The above perspectives and factors should be considered when exploring opportunities to serve the vulnerable children and youth in Singapore. For example, when you engage a community partner to offer tutoring services, you may wish to consider the responsibility as a role model and mentor to provide social-emotional support and guidance to a young person who may lack this area of support. You may also wish to explore how to engage young people in learning to set them onto a positive cycle of increased confidence and self-esteem when they do well in school.

Other Service-Learning opportunities include exploring ways to help young people develop self-esteem, confidence, resilience, positive mind-set, stress management competencies, positive social relations, and healthy lifestyle against addictive and destructive behaviours.

Programmes YOU can be involve in:

The National Council of Social Service (NCCS) has categorized a list of programmes by the various social services curated intentionally to support the children and youth in their journey to maximise their potential. These programme aims to mould their personal, social, decision-making, motivational and life skills which will help develop their social emotional learning and behaviours4. Some of the programmes you can be involve in are:

  1. School-based Programme

    Programmes that community partners work closely with schools to best engage the children and youth in the most meaningful and purposeful manner within the school setting. Some of the programmes include:
    1. School-based Social Work
    2. Enhance STEP-UP
    3. Developmental Programme
  2. Community-based Programme 

    Opportunities curated for children and youth to develop their social emotional well-being for themselves as well as towards their surrounding community. These programmes also aim at supporting families and caregivers in providing necessary resources and assistance for them.

  3. Befriending and Mentoring

    Good role models and/or adults play a pivotal role in re-directing children and youth who display vulnerable or at-risk behaviours. With a positive figure journeying with them, it guides them through the different milestones of their lives.

  4. Cyber Wellness

    With digital media gaining popularity, there is a greater need to educate children and youth on proper cyber wellness values, healthy gaming habits and online cyber safety/security. Some of these programmes also aim to equip families of children and youth grow together in this digital age.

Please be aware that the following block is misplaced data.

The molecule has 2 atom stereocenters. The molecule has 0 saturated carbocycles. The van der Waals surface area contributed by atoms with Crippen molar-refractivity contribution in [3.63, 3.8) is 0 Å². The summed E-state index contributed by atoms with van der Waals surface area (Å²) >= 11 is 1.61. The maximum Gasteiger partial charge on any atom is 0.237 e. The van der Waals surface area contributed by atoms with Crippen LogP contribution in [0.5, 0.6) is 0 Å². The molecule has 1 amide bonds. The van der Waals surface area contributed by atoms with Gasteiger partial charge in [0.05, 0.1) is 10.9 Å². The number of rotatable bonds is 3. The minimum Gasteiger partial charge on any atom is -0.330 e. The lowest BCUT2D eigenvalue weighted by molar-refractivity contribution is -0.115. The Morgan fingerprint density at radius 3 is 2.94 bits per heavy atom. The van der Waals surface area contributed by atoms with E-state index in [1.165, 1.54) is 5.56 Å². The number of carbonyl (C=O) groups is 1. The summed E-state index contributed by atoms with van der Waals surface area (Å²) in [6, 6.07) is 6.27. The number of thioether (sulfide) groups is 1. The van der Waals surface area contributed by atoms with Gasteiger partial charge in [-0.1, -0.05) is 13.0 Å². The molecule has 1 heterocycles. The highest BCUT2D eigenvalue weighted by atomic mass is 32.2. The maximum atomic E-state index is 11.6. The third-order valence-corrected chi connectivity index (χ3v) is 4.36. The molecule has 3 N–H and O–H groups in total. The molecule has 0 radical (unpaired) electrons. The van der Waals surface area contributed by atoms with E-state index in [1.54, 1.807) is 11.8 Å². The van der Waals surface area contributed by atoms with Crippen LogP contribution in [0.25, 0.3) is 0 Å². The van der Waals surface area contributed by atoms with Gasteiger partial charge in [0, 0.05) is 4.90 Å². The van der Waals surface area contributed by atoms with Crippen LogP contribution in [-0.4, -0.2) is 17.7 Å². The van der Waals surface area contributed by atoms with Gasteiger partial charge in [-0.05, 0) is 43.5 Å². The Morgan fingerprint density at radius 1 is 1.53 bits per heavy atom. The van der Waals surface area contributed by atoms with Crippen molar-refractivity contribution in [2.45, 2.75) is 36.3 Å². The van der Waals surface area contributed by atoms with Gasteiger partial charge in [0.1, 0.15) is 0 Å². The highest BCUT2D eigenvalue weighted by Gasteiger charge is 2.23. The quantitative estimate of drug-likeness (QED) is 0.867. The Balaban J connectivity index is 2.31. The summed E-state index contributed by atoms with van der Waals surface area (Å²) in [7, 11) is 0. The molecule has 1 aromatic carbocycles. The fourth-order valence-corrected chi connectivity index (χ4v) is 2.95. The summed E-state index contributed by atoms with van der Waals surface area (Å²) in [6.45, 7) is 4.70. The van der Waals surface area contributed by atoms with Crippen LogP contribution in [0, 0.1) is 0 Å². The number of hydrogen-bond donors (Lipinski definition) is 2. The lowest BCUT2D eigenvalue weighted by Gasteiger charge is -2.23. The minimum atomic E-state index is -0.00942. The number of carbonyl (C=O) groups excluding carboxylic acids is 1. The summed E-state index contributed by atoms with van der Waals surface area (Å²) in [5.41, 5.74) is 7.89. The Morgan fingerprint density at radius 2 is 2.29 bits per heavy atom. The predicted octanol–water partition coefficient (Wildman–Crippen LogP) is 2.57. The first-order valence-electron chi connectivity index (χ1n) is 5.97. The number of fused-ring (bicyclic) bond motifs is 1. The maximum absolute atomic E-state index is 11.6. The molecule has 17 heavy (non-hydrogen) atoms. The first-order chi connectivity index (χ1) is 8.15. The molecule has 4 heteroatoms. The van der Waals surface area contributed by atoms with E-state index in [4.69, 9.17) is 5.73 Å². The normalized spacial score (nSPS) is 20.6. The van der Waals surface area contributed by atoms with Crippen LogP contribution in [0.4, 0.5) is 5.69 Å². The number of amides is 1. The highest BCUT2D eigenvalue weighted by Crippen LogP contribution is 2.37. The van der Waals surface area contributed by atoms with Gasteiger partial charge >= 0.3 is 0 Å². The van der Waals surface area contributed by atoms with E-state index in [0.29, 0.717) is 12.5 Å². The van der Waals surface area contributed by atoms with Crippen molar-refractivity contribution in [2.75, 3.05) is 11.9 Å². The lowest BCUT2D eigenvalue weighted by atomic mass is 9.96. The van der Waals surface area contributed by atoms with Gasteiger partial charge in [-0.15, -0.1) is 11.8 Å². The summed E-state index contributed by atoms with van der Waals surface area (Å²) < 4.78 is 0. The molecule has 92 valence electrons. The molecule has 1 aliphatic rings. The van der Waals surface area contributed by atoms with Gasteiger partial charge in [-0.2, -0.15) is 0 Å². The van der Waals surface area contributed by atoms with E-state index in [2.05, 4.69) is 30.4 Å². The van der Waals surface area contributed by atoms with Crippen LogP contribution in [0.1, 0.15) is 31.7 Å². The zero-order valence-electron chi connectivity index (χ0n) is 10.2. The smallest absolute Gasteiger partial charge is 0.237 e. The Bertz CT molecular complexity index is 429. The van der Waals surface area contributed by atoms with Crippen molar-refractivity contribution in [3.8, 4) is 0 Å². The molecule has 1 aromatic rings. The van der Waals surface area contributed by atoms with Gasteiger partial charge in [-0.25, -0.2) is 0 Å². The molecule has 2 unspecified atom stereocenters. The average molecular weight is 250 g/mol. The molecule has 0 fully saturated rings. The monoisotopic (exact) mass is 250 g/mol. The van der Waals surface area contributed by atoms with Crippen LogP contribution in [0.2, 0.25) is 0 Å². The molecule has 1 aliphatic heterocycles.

5. Support for Children with Incarcerated Parents

    Children and youth whose parents are incarceration journeys through life differently. Many of these programmes serves to ensure that the family ties stay strong in the midst of the period of imprisonment by equipping them with the appropriate skills to improve various aspect of their lives.

See infographic for interesting facts and figures on issues impacting vulnerable children and youth.


  1. Hoogeveen, J., Tesliuc, E., Vakis, R., & Dercon, S. (2004). A guide to the analysis of risk, vulnerability and vulnerable groups. World Bank. Washington, DC.

  2. Arora, S. K., Shah, D., Chaturvedi, S., & Gupta, P. (2015). Defining and measuring vulnerability in young people. Indian journal of community medicine: official publication of Indian Association of Preventive & Social Medicine, 40(3), 193

  3. Ministry of Social and Family Development. (2018, October 16). Youth-At-Risk Engagement (YARE) framework. Retrieved from andYouth/Outreach-and-Support-for-Youth/Pages/Youth-At-Risk-Engagement-(YARE)- Framework.aspx

  4.  National Council of Social Service. (2021, March 2021). Social Services.

References (for Infographics):

1. Singapore Statutes Online. (2001, December 31). Children and young persons act (chapter 38). Singapore Government Agency.

2. United Nations Youth. Definition of youth. United Nations Department of Economic and Social Affairs. definition.pdf

3. Singapore Children’s society. (2005). Protection of children in Singapore: an overview. pdf

4. Hoogeveen, J., Tesliuc, E., Vakis, R., & Dercon, S. (2004). A guide to the analysis of risk, vulnerability and vulnerable groups. World Bank.

5. Arora, S. K., Shah, D., Chaturvedi, S., & Gupta, P. (2015). Defining and measuring vulnerability in young people. Indian journal of community medicine: official publication of Indian Association of Preventive & Social Medicine.

6. Yeo, S. J. S. (2016, November 13). Meet single mother Azizah, who takes care of 4 children and an elderly mum. Today. takes-care-4-children-and-elderly-mum

7. Statistics of Singapore. (2019, July 30). Marital status, marriages and divorces. Singapore Government Agency. marriages-and-divorces/latest-data

10. Wang, T.J. (2016, July 26). Teen suicides highest in 15 years but overall rate falls: SOS. The Straits Times. rate-falls

11. Department of Statistics Singapore. (2016). Population trends. Ministry of Trade and Industry.

12. Nagpaul, T., & Chen, J. (2019). Self-determination theory as a Framework for understanding needs of youth at-risk: Perspectives of social service professionals and the youth themselves. Children and Youth Services Review, 99, 328- 342.

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Facts and Figures
Vulnerable Children & Youth-1